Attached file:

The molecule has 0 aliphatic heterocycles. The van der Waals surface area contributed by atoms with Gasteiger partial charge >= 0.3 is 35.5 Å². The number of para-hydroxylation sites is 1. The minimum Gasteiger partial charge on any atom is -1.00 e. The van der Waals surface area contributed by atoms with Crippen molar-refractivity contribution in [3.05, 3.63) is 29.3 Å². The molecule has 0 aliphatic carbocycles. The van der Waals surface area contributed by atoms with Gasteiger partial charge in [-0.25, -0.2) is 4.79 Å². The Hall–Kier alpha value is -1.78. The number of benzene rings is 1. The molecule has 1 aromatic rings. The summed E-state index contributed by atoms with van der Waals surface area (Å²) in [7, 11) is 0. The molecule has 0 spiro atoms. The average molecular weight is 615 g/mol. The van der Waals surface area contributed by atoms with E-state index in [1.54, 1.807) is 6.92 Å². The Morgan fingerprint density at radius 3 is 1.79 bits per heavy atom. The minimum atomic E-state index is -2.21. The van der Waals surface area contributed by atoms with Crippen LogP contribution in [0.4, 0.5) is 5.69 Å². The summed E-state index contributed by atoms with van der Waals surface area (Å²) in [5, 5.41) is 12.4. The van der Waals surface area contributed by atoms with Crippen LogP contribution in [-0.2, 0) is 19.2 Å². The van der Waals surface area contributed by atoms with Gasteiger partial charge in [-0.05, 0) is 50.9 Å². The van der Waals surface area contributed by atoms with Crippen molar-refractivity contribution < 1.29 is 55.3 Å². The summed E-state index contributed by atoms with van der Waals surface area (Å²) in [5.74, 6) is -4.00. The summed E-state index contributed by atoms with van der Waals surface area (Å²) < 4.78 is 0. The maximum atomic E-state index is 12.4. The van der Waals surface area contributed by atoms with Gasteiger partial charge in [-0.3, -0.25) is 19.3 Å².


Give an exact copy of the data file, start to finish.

The molecule has 0 aliphatic heterocycles. The van der Waals surface area contributed by atoms with Gasteiger partial charge >= 0.3 is 35.5 Å². The number of para-hydroxylation sites is 1. The minimum Gasteiger partial charge on any atom is -1.00 e. The van der Waals surface area contributed by atoms with Crippen molar-refractivity contribution in [3.05, 3.63) is 29.3 Å². The molecule has 0 aliphatic carbocycles. The van der Waals surface area contributed by atoms with Gasteiger partial charge in [-0.25, -0.2) is 4.79 Å². The Hall–Kier alpha value is -1.78. The number of benzene rings is 1. The molecule has 1 aromatic rings. The summed E-state index contributed by atoms with van der Waals surface area (Å²) in [7, 11) is 0. The molecule has 0 spiro atoms. The average molecular weight is 615 g/mol. The van der Waals surface area contributed by atoms with E-state index in [1.54, 1.807) is 6.92 Å². The Morgan fingerprint density at radius 3 is 1.79 bits per heavy atom. The minimum atomic E-state index is -2.21. The van der Waals surface area contributed by atoms with Crippen LogP contribution in [0.4, 0.5) is 5.69 Å². The summed E-state index contributed by atoms with van der Waals surface area (Å²) in [5, 5.41) is 12.4. The van der Waals surface area contributed by atoms with Crippen LogP contribution in [-0.2, 0) is 19.2 Å². The van der Waals surface area contributed by atoms with Gasteiger partial charge in [-0.05, 0) is 50.9 Å². The van der Waals surface area contributed by atoms with Crippen molar-refractivity contribution < 1.29 is 55.3 Å². The summed E-state index contributed by atoms with van der Waals surface area (Å²) in [5.74, 6) is -4.00. The summed E-state index contributed by atoms with van der Waals surface area (Å²) < 4.78 is 0. The maximum atomic E-state index is 12.4. The van der Waals surface area contributed by atoms with Gasteiger partial charge in [-0.3, -0.25) is 19.3 Å².